Science in Society Archive

Calcium Deposits and Heart Disease

Prof. Joe Cummins speaks on a health issue closest to his heart

Public education versus personal case notes

The Framingham health study has been following the health of residents in the Massachusetts town in the United States since 1948 and continuing to further generations. The study has been a major focus in educating the public, with emphasis on identifying the factors leading to heart disease such as smoking, cholesterol, diabetes and body weight [1]  

At the age of 75, I live with Type 2 diabetes that has been controlled first by diet and exercise, and later by drugs. My cholesterol levels have been monitored for over twenty-five years and certified to be well within safe limits, and I stopped smoking over twenty-five years ago. 

I was taken by surprise last autumn, therefore, to find that my cardiac arteries were blocked and that I required emergency by-pass surgery. My arteries were blocked, not by cholesterol, but by concrete-like deposits of calcium phosphate. Prior to the operation, I viewed my angiogram as it was being taken by the surgeon, and was shocked to learn of the nature of the blockage. The surgery was long and complex and my life has been hanging on a knife-edge since.  I decided to examine the phenomenon of cardiac calcification to question why it is that calcification has not been widely recognized by the public to be a major cause of death from heart disease, and to find out what if anything could be done about it.

Calcification of arteries the major killer

In fact, my condition was not at all unusual. A study of 108 sudden coronary deaths at autopsy carried out in 2000 in the United States revealed that calcification was present in 55 percent of men and women under 40 years, and some calcification was present in all men by age 50 and by the age of 60 in all women. Calcification in atherosclerosis (progressive narrowing and hardening of the arteries) is associated with ruptured plaques (deposit of fatty and calcium substances that accumulate in the lining of the artery wall) [2].

A report published this year in the New England Journal of Medicine confirms that the accumulation of calcium in coronary arteries predicts a future heart attack or other heart trouble far more accurately than cholesterol, or other standard risk factors [3].  The coronary calcium study included 6722 men and women from mixed ethnic backgrounds that had no clinical heart disease on entry, and were followed for a median of 3.8 years. There were 163 coronary events of which 89 were major infarctions or death. Compared with trial participants with no coronary calcium the adjusted risks of a coronary events was  increased by factors of  7.7 to 9.7 times in subjects with elevated calcium.[4]. There were no differences between the racial and ethnic groups regarding the risk associated with elevated calcium.  The Editors of the Journal raised some concern that calcium testing might not be cost effective because there was no effective  therapy for the elevated calcium at this time [5]. I understand that point of view, having been diagnosed with end-stage kidney disease in addition, which cannot benefit from dialysis or transplant. However, it should not be beyond medical science to find a remedy for the calcium blockage instead of effectively passing a death sentence on the tens of millions that are afflicted.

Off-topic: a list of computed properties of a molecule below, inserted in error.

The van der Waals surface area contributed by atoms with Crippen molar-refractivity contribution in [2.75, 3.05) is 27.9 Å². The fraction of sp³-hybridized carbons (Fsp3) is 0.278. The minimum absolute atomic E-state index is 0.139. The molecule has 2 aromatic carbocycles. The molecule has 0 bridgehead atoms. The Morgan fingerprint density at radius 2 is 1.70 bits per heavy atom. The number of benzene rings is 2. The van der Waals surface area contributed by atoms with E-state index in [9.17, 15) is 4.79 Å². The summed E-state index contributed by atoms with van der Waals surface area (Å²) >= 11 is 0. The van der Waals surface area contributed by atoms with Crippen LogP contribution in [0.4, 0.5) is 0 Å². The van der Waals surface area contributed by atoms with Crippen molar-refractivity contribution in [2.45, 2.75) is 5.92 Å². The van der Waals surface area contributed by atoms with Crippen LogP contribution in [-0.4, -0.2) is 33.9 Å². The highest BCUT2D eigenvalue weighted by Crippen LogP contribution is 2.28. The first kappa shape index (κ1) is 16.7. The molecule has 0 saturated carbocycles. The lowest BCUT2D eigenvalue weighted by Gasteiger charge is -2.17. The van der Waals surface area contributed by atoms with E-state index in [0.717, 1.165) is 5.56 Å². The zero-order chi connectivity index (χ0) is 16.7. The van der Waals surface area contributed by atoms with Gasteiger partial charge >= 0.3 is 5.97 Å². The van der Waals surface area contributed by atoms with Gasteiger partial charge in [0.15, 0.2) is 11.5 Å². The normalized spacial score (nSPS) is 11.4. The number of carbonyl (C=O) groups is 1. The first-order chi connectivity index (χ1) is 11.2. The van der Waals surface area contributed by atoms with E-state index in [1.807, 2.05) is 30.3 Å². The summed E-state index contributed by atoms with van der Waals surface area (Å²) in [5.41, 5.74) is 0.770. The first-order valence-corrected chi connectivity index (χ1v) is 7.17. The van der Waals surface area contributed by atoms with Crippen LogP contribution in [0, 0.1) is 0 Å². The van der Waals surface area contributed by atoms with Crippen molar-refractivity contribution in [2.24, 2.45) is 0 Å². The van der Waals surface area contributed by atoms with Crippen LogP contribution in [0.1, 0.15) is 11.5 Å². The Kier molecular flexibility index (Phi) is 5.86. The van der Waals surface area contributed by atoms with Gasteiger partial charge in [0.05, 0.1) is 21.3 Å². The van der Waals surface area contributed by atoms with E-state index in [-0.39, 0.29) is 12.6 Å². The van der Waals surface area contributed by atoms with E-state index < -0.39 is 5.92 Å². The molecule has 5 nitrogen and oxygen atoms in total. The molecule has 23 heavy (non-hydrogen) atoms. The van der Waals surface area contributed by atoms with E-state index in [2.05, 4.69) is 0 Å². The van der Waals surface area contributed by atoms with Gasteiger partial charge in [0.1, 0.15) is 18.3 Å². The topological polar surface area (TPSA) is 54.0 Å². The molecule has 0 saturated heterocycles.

Calcium alert is not new

This is not the first time the medical establishment has been alerted to the problem of calcium. Already in 1945, the nutrition expert Dr. Weston Price was on the trail of  “a new vitamin-like activator” that played a crucial role in the utilization of minerals in protecting against tooth decay, in growth and development, in reproduction and brain function, and in protection against heart disease [6]. Using a chemical test, Price identified this compound he called Activator X in butterfat, organs and fat of animals consuming rapidly growing green grass, and in certain sea foods such as fish eggs. Price died before the factor was finally identified.

A growing body of published research has confirmed Price’s discoveries. Activator X, now known as vitamin K2, does protect against tooth decay, supports growth and development and is involved in normal reproduction; it protects against calcification of the arteries that leads to heart disease, and is a major component of the brain.

Numerous studies have shown that vitamin K2 participates in preventing the accumulation of calcium in cardiac vessel walls.  The most recent studies using powerful microarray technique to monitor gene expression revealed that a vitamin K2 derivative represses genes involved in arterial calcification [7]. Investigators have also made important steps in the regression of calcification from a clinical standpoint [8]. A genetic polymorphism for the gene encoding the enzyme Vitamin K epoxide reductase was associated with increased risk of vascular calcification, and 62 percent of the white population expressed the allele for increased risk [9].